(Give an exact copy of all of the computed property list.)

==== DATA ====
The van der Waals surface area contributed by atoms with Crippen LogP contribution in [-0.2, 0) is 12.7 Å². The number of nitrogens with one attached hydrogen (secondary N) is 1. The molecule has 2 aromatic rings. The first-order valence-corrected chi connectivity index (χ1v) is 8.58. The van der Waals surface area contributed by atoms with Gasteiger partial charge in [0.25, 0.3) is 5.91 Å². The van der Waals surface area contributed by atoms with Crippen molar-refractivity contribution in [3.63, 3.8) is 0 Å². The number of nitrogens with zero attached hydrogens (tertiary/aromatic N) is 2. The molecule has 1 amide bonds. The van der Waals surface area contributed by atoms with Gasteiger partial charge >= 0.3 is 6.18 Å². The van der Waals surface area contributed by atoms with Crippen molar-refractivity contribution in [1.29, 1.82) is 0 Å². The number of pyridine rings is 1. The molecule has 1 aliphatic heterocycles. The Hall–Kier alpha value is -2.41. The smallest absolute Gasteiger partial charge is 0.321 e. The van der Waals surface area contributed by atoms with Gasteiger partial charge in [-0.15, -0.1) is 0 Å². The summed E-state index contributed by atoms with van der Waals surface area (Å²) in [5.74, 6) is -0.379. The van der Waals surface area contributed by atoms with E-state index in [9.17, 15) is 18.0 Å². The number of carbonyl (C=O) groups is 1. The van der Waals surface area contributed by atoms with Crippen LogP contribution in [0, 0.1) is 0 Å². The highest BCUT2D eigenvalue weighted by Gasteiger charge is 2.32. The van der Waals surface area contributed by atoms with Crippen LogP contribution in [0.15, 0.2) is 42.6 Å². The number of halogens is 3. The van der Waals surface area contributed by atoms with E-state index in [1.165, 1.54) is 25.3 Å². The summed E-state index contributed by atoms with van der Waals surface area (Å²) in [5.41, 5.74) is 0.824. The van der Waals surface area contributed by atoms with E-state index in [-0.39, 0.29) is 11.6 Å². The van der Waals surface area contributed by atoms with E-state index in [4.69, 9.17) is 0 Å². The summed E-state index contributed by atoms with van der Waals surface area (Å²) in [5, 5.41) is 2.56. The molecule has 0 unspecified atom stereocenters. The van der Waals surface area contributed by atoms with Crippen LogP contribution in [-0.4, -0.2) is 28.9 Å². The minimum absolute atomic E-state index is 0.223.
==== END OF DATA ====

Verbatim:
The van der Waals surface area contributed by atoms with Crippen LogP contribution in [-0.2, 0) is 12.7 Å². The number of nitrogens with one attached hydrogen (secondary N) is 1. The molecule has 2 aromatic rings. The first-order valence-corrected chi connectivity index (χ1v) is 8.58. The van der Waals surface area contributed by atoms with Gasteiger partial charge in [0.25, 0.3) is 5.91 Å². The van der Waals surface area contributed by atoms with Crippen molar-refractivity contribution in [3.63, 3.8) is 0 Å². The number of nitrogens with zero attached hydrogens (tertiary/aromatic N) is 2. The molecule has 1 amide bonds. The van der Waals surface area contributed by atoms with Gasteiger partial charge >= 0.3 is 6.18 Å². The van der Waals surface area contributed by atoms with Crippen molar-refractivity contribution in [1.29, 1.82) is 0 Å². The number of pyridine rings is 1. The molecule has 1 aliphatic heterocycles. The Hall–Kier alpha value is -2.41. The smallest absolute Gasteiger partial charge is 0.321 e. The van der Waals surface area contributed by atoms with Gasteiger partial charge in [-0.15, -0.1) is 0 Å². The summed E-state index contributed by atoms with van der Waals surface area (Å²) in [5.74, 6) is -0.379. The van der Waals surface area contributed by atoms with E-state index in [9.17, 15) is 18.0 Å². The number of carbonyl (C=O) groups is 1. The van der Waals surface area contributed by atoms with Crippen LogP contribution in [0, 0.1) is 0 Å². The highest BCUT2D eigenvalue weighted by Gasteiger charge is 2.32. The van der Waals surface area contributed by atoms with Crippen LogP contribution in [0.15, 0.2) is 42.6 Å². The number of halogens is 3. The van der Waals surface area contributed by atoms with E-state index in [1.165, 1.54) is 25.3 Å². The summed E-state index contributed by atoms with van der Waals surface area (Å²) in [5.41, 5.74) is 0.824. The van der Waals surface area contributed by atoms with E-state index in [-0.39, 0.29) is 11.6 Å². The van der Waals surface area contributed by atoms with E-state index in [4.69, 9.17) is 0 Å². The summed E-state index contributed by atoms with van der Waals surface area (Å²) in [5, 5.41) is 2.56. The molecule has 0 unspecified atom stereocenters. The van der Waals surface area contributed by atoms with Crippen LogP contribution in [-0.4, -0.2) is 28.9 Å². The minimum absolute atomic E-state index is 0.223.